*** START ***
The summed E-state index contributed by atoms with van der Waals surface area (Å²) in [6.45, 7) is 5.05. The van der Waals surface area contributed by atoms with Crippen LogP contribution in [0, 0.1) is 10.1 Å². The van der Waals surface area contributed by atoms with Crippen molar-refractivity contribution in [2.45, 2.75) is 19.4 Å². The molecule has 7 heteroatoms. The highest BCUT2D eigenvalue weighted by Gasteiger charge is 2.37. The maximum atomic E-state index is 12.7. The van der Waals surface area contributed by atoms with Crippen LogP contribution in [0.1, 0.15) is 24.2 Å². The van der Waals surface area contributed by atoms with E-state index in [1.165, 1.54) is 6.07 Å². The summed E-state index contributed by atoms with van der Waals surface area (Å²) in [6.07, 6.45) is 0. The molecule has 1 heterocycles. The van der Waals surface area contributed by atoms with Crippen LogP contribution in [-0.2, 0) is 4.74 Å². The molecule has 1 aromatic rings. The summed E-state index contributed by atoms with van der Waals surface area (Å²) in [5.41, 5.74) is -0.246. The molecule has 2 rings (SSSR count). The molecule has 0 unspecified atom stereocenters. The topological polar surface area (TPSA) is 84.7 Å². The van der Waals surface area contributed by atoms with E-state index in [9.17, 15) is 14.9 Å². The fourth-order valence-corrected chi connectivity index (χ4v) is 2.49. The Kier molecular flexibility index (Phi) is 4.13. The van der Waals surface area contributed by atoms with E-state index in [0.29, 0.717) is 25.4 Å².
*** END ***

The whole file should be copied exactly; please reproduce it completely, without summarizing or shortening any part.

The summed E-state index contributed by atoms with van der Waals surface area (Å²) in [6.45, 7) is 5.05. The van der Waals surface area contributed by atoms with Crippen LogP contribution in [0, 0.1) is 10.1 Å². The van der Waals surface area contributed by atoms with Crippen molar-refractivity contribution in [2.45, 2.75) is 19.4 Å². The molecule has 7 heteroatoms. The highest BCUT2D eigenvalue weighted by Gasteiger charge is 2.37. The maximum atomic E-state index is 12.7. The van der Waals surface area contributed by atoms with Crippen LogP contribution in [0.1, 0.15) is 24.2 Å². The van der Waals surface area contributed by atoms with E-state index in [1.165, 1.54) is 6.07 Å². The summed E-state index contributed by atoms with van der Waals surface area (Å²) in [6.07, 6.45) is 0. The molecule has 1 heterocycles. The van der Waals surface area contributed by atoms with Crippen LogP contribution in [-0.2, 0) is 4.74 Å². The molecule has 1 aromatic rings. The summed E-state index contributed by atoms with van der Waals surface area (Å²) in [5.41, 5.74) is -0.246. The molecule has 2 rings (SSSR count). The molecule has 0 unspecified atom stereocenters. The topological polar surface area (TPSA) is 84.7 Å². The van der Waals surface area contributed by atoms with E-state index in [9.17, 15) is 14.9 Å². The fourth-order valence-corrected chi connectivity index (χ4v) is 2.49. The Kier molecular flexibility index (Phi) is 4.13. The van der Waals surface area contributed by atoms with E-state index in [0.29, 0.717) is 25.4 Å².